How the company car is changing

Since its birth amidst the pay freeze of the early 1970s, the company car has become a popular choice with British drivers. Around a million employees now take a company car as part of their remuneration package.

However, the last few years have seen a number of legislative changes to the way company cars are taxed, with significant implications for employers and employees alike.

Rising Company Car Tax rates

Company Car Tax (CCT) is levied on a proportion of the list price of the car. That proportion – known as the ‘appropriate percentage’ – depends on the car’s carbon dioxide (CO2) emissions.

In recent years, the Government has been steadily increasing these appropriate percentages, and hence the amount of tax that company car drivers have to pay. And it’s not done yet.

As the table below shows, the appropriate percentages are set to rise by three percentage points next year and (for most cars) by another point the year after.

New Company Car Tax bands

The table above also illustrates another change to CCT – one announced by the Chancellor at Autumn Statement 2016 and due to take effect in 2020-21. The stated aim of the change is to incentivise the uptake of ultra-low emission vehicles (ULEVs).

At the moment, cars with CO2 emissions of less than 95g/km are split into three bands for CCT: those with emissions below 50g/km face an appropriate percentage of 13%; those with emissions between 51 and 75g/km face an appropriate percentage of 16%; and those with emissions between 76 and 94g/km face an appropriate percentage of 19%.

The new system will divide these cars up into many more bands, with appropriate percentages ranging from 2% for zero-emission cars to 23% for those with emissions between 90 and 94g CO2/km. For cars with emissions between 1 and 50g/km, their appropriate percentage will be between 2% and 14%, depending on the number of zero-emission miles they can travel.

Tax changes for Optional Remuneration Arrangement

On top of these changes to CCT, last April saw new legislation come into force that changes the way many company cars are taxed.

Most employees taking their cars through Optional Remuneration Arrangements (either salary sacrifice or cash alternative schemes) now have to pay Income Tax on the amount of income they forego or the value of the car – whichever is greater. And their employer has to pay National Insurance Contributions on it too.

However, arrangements that were in place before 6 April 2017 won’t be affected until 2021, and ULEVs have been exempted from the changes altogether. In addition, HMRC has clarified that, for tax purposes, the amount of salary sacrificed only includes the amount used to actually finance the car. The other costs – maintenance, insurance, road tax, etc. – are not included.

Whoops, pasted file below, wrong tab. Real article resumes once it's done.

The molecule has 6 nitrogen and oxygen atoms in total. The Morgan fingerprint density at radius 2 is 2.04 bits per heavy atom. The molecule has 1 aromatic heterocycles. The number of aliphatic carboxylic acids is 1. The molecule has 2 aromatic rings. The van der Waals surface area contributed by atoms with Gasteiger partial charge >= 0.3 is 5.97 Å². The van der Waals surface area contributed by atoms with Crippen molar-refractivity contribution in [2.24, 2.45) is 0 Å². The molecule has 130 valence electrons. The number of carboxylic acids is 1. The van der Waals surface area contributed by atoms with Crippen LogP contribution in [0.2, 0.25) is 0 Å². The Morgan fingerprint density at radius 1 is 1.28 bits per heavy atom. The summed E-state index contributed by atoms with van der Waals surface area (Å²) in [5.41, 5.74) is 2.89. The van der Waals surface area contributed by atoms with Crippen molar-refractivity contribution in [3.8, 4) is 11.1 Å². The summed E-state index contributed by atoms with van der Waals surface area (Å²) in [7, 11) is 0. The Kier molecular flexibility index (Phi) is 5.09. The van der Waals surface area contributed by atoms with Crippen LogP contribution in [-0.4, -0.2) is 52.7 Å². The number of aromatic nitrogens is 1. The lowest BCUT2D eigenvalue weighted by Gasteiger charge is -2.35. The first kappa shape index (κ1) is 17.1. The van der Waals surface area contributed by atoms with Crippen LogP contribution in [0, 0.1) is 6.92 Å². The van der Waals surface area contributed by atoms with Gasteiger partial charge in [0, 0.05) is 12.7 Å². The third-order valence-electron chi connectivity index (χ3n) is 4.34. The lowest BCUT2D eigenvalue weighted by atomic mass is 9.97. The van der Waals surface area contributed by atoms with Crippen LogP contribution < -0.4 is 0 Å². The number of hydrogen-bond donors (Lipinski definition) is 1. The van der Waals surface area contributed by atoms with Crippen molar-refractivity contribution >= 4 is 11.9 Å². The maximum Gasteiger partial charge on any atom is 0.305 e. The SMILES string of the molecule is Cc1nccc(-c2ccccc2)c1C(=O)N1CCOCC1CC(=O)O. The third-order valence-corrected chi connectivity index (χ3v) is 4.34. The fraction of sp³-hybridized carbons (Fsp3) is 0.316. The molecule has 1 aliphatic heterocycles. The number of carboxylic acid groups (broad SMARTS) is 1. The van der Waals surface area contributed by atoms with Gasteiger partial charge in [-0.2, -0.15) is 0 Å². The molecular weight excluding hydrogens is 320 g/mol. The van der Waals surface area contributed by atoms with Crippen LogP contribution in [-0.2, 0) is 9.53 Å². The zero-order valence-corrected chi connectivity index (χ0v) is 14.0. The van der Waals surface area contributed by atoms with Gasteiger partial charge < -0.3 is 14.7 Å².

What these changes mean for you

One of the main attractions of company cars is the tax advantages they can bring. However, the changes described above have reduced these advantages – dramatically so in some cases.

If organisations do nothing, the costs associated with their company cars will inevitably rise, by up to 5% over a car renewal cycle. Standing still is no longer an option, especially given the other ongoing changes around technology, autonomy and electrification.

So, what should fleets do?

Organisations should regularly review and update their fleet policies to ensure that they are offering employees the best vehicles in each class. Drivers should be segmented by mileage and operational requirements so that solutions can be tailored to their needs. And, for the long term, fleets should build a framework to future-proof policy decisions against changes in legislation and the market.

You’ll always need your staff to travel, and offering the right driving solutions can have a huge impact on employee attraction and engagement.

We at Hitachi Capital Vehicle Solutions have been working to develop a framework of solutions to meet every organisation’s travel and mobility requirements – taking into account both the demands of your work and the needs of your employees.

Why not speak to one of our experienced Fleet Consultants to find out how we can help you to optimise your fleet policy for both your organisation and your employees? Please get in touch using the contact form below.